AMERICAN BUILDERS INSURANCE COMPANY, Appellant v. CUSTOM INSTALLATIONS CONTRACTING SERVICES, INC. Commonwealth of Pennsylvania Department of Labor & Industry; Uninsured Employers Guaranty Fund; James Scott, Intervenors in District Court
American Builders Insurance Company (“American Builders”) appeals the District Court's dismissal of its lawsuit against its policyholder, Custom Installations Contracting Services, Inc. (“Custom”). We will affirm the District Court's judgment.1
In July 2015, American Builders issued a workers’ compensation insurance policy to Custom.2 American Builders alleges that during the policy application process, Custom falsely represented that it did not perform roofing work. Several months later, during the policy period, a Custom employee, James Scott, Jr., was injured on the job and subsequently made a claim for workers’ compensation benefits, which initiated a proceeding before the Pennsylvania Bureau of Workers’ Compensation. American Builders accepted responsibility for Scott's workers’ compensation claim by issuing a Notice of Compensation Payable to Mr. Scott. American Builders continues to pay Mr. Scott and his medical providers under the insurance policy it issued to Custom and states that, at the time of this appeal, it has paid out more than $2,500,000 in wage benefits and compensation for medical care to Mr. Scott and his medical providers.
While the workers’ compensation proceeding was pending, American Builders filed this lawsuit against Custom. In a two-count complaint, American Builders alleged that Mr. Scott's injury occurred while he was performing roofing work, despite Custom's representations that it did not do any such work. American Builders sought a declaration that, among other things, “the false and inaccurate facts provided by Custom during the [a]pplication process induced American [Builders] to sell and issue the Policy to Custom,” that “American [Builders] is entitled to rescind the Policy based on ․ mutual mistakes of fact,” that “the Policy is hereby RESCINDED and rendered VOID AB INITIO,” and that “American [Builders] has no legal or contractual obligation to Custom or its employees, including [Mr.] Scott, under the rescinded Policy, or under any theory of law or equity.” App. 76. American Builders also included a cause of action for insurance fraud. American Builders eventually moved for summary judgment on its declaratory judgment claim. Custom did not oppose the motion, and the District Court accordingly granted summary judgment to American Builders.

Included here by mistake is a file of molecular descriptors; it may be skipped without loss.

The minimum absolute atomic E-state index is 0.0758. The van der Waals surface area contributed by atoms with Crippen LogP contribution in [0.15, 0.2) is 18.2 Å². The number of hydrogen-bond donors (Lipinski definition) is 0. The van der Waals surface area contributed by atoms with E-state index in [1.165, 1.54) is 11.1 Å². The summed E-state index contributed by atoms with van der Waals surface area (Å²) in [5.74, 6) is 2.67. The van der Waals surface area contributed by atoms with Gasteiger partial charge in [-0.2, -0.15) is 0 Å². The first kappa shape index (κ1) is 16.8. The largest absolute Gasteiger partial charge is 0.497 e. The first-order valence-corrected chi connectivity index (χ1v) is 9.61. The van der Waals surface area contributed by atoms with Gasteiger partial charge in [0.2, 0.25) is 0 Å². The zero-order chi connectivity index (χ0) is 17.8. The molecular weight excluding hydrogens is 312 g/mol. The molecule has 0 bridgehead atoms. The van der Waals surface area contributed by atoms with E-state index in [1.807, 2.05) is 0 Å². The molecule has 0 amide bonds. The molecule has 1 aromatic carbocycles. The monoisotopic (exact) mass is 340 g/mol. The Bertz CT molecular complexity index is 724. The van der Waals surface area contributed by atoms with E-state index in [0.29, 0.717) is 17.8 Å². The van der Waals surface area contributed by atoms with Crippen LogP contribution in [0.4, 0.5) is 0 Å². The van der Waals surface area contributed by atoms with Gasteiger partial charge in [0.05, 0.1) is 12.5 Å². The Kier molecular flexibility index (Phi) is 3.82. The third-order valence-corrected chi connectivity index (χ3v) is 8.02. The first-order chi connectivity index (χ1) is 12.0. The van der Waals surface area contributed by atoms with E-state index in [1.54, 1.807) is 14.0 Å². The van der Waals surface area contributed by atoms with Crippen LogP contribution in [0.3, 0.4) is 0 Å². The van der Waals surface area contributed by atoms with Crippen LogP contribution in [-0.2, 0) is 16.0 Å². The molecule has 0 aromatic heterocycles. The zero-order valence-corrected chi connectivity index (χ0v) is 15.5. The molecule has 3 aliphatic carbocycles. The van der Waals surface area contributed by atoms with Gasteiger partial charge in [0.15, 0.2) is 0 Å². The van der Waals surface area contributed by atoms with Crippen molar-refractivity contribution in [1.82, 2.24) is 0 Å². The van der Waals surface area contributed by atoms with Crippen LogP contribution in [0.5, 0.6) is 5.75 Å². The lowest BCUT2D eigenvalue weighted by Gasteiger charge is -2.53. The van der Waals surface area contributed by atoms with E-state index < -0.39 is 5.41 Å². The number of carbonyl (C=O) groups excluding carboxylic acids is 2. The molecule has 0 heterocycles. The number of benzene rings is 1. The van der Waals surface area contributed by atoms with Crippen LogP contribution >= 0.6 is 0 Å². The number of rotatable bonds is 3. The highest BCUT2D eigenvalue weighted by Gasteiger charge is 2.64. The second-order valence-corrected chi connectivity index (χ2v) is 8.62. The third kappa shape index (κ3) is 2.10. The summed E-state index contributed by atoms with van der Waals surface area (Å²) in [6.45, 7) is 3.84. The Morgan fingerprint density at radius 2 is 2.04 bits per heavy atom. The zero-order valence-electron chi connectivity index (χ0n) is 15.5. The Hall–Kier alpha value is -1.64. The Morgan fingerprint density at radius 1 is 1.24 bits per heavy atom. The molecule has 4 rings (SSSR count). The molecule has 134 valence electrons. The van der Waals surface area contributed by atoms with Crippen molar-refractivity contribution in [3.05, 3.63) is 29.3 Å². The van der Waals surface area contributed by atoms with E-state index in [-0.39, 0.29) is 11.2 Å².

American Builders then filed several petitions in Mr. Scott's workers’ compensation proceeding. American Builders sought to terminate its obligations to pay Mr. Scott wage benefits or make payments to his medical providers, or, in the alternative, asked for a review of Mr. Scott's workers’ compensation benefits. The other parties to Mr. Scott's workers’ compensation proceeding opposed the petitions in various ways, and the administrative law judge issued a temporary stay.
American Builders then returned to federal court and filed a motion for temporary restraining order and preliminary injunction in this case asking the District Court to enjoin all parties involved in Mr. Scott's workers’ compensation case, including Mr. Scott and Mr. Scott's medical provider, UPMC Mercy, from attempting to circumvent enforcement of the Court's summary judgment order granting rescission of the insurance policy. In response, the District Court issued an order requesting briefing on whether American Builders’ lawsuit was appropriately before the District Court. American Builders, Mr. Scott, UPMC Mercy, the Pennsylvania Department of Labor & Industry, and the Pennsylvania Uninsured Employers Guaranty Fund submitted briefs and other materials in response to this order.3 American Builders then conceded that its motion for temporary restraining order and preliminary injunction was moot and filed a motion for entry of judgment pursuant to Federal Rule of Civil Procedure 54(b).